Corporations are not merely exercising political power today -- they have become de facto ruling institutions. Ultra-wealthy individuals and unelected, unaccountable corporate CEOs make the fundamental public policy decisions in this country. They decide the levels of toxins and poisons that will be in our air and water, what work we do and how much we get paid to do it, what kind of health care we get, and what our country's energy policy will be. "We the People" get to decide between Coke or Pepsi and paper or plastic at the grocery store. Citizens are treated as consumers or workers but rarely as sovereign human beings with the right to decide how our society will be organized.
Indeed, a peer-reviewed scientific study conducted by Princeton Professor Martin Gilens and Northwestern University Professor Benjamin Page concludes that the United States operates more like an oligarchy than a democratic republic. "The central point that emerges from our research is that economic elites and organized groups representing business interests have substantial independent impacts on U.S. government policy, while mass-based interest groups and average citizens have little or no independent influence." (Perspectives on Politics, Fall 2014).
Two lynchpins for understanding how this happened are a pair of illegitimate, court-created legal doctrines. The first is corporate constitutional rights and the second is money equals political speech.
Corporate Personhood is shorthand for the notion that a corporation must be treated as if it were a person with inherent unalienable rights. This means that corporate lawyers can argue to overturn any law that attempts to control corporate harm and abuse on the basis that the law somehow violates a corporation's "constitutional rights."
That means laws designed to protect the environment, worker safety, public health and welfare, or regulate campaign finance -- literally any democratically enacted law -- can be challenged and overturned. To see the depressingly long list, check out the amazing "Corporate Personhood Timeline" created by Jan Edwards of the Women's International League for Peace & Freedom.
Money equals political speech is the equally odious court-created doctrine that holds that making a political contribution or spending money to influence an election is a form of speech protected by the First Amendment. This doctrine has been used to gut even the flimsiest campaign finance laws and has allowed the wealthy to control the electoral process of this country.
The recent egregious Supreme Court decision of Citizens United vs. FEC combined these two doctrines. In essence, the Supreme Court has legalized bribery, and allowed a ruling elite to steal our sacred right to self-government. Even worse, they have used the legal system to legitimize the theft.
Happily, there is a growing grassroots movement in this country that says loudly and clearly "YA BASTA! Enough already!"
Move To Amend is a coalition of groups and individuals that has exploded on the political landscape calling for a constitutional amendment to abolish both of these doctrines.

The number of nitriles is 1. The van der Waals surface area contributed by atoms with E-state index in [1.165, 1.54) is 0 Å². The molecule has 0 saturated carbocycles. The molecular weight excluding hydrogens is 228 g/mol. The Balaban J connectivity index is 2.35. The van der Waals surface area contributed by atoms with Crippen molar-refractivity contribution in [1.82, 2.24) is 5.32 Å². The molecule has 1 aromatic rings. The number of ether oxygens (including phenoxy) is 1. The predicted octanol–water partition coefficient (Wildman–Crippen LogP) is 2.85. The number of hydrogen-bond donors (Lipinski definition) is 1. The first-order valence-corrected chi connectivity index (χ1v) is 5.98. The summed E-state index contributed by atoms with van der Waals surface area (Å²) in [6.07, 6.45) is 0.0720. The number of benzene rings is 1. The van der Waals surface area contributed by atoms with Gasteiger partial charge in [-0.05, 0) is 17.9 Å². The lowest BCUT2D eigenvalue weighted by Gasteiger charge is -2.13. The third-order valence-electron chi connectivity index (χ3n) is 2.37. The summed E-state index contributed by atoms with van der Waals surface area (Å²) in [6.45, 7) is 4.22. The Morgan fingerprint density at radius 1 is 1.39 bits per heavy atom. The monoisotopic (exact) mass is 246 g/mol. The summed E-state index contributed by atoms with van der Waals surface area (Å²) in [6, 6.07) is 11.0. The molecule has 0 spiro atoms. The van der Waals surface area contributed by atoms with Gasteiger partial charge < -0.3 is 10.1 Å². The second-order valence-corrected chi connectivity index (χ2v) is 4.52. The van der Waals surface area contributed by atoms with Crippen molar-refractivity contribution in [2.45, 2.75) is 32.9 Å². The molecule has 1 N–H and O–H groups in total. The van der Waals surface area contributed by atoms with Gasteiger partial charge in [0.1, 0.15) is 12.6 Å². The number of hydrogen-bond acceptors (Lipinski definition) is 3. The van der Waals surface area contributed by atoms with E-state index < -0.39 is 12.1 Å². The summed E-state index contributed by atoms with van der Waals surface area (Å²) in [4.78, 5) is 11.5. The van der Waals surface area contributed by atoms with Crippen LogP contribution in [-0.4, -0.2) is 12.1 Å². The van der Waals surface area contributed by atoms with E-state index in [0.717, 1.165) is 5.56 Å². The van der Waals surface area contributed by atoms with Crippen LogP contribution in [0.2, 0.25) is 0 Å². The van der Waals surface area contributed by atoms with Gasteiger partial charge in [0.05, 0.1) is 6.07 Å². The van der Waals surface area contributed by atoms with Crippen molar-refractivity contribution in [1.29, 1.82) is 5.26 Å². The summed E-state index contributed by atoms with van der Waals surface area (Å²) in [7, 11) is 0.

Despite being virtually ignored by the mainstream corporate media, in its short life Move to Amend has:
- Grown to nearly 400,000 supporters
- Assisted in passing over 600 city/county Resolutions in support of an Amendment
- Helped 16 state legislatures pass Resolutions in support of an Amendment
- Created almost local affiliates working locally on passing the Amendment
- Passed referendums in support of the Amendment at the ballot box in over 300 jurisdictions
(NOTE: many of these are in politically and culturally conservative areas).
Of particular note is that the leadership of Move To Amend looks a lot like the United States. The National Leadership Team is gender balanced and has strong representation across racial and ethnic lines. The members are also spread out across every region of this country with folks in urban, rural and suburban communities.
Move To Amend leaders (both national and local) studied successful movements of the past -- abolitionists, women's suffrage, trade unionists, and civil rights. Like many Americans, they have come to the conclusion that real movements are not birthed -- or even led by -- politicians or leaders of non-profits but by committed individuals participating in mass social movements.
The leadership of Move To Amend understands that it will require a massive social movement to amend the Constitution to make the U.S. the democratic Republic that the creation myth of this country promises. They are absolutely committed to building a movement that is broad and deep, based in local communities, multi-racial, multi-ethnic, and intergenerational.
Oh, and if you want to see the wording of the actual amendment, here it is.
David Cobb is a lawyer, political activist, and an engaged citizen. He has dedicated his adult life and legal practice to making the promise of a democratic republic a reality in the United States. In 2004, he ran for President of the United States on the Green Party ticket. He initiated a recount in Ohio that helped to spark a growing movement to end the use electronic voting machines (often called "black box" voting systems). He is currently a national spokesperson for Move To Amend, a national coalition calling for a constitutional amendment to abolish "Corporate Personhood," which is the legal doctrine that allows corporations to overturn democratically enacted laws seeking to protect citizens from corporate harm and abuse.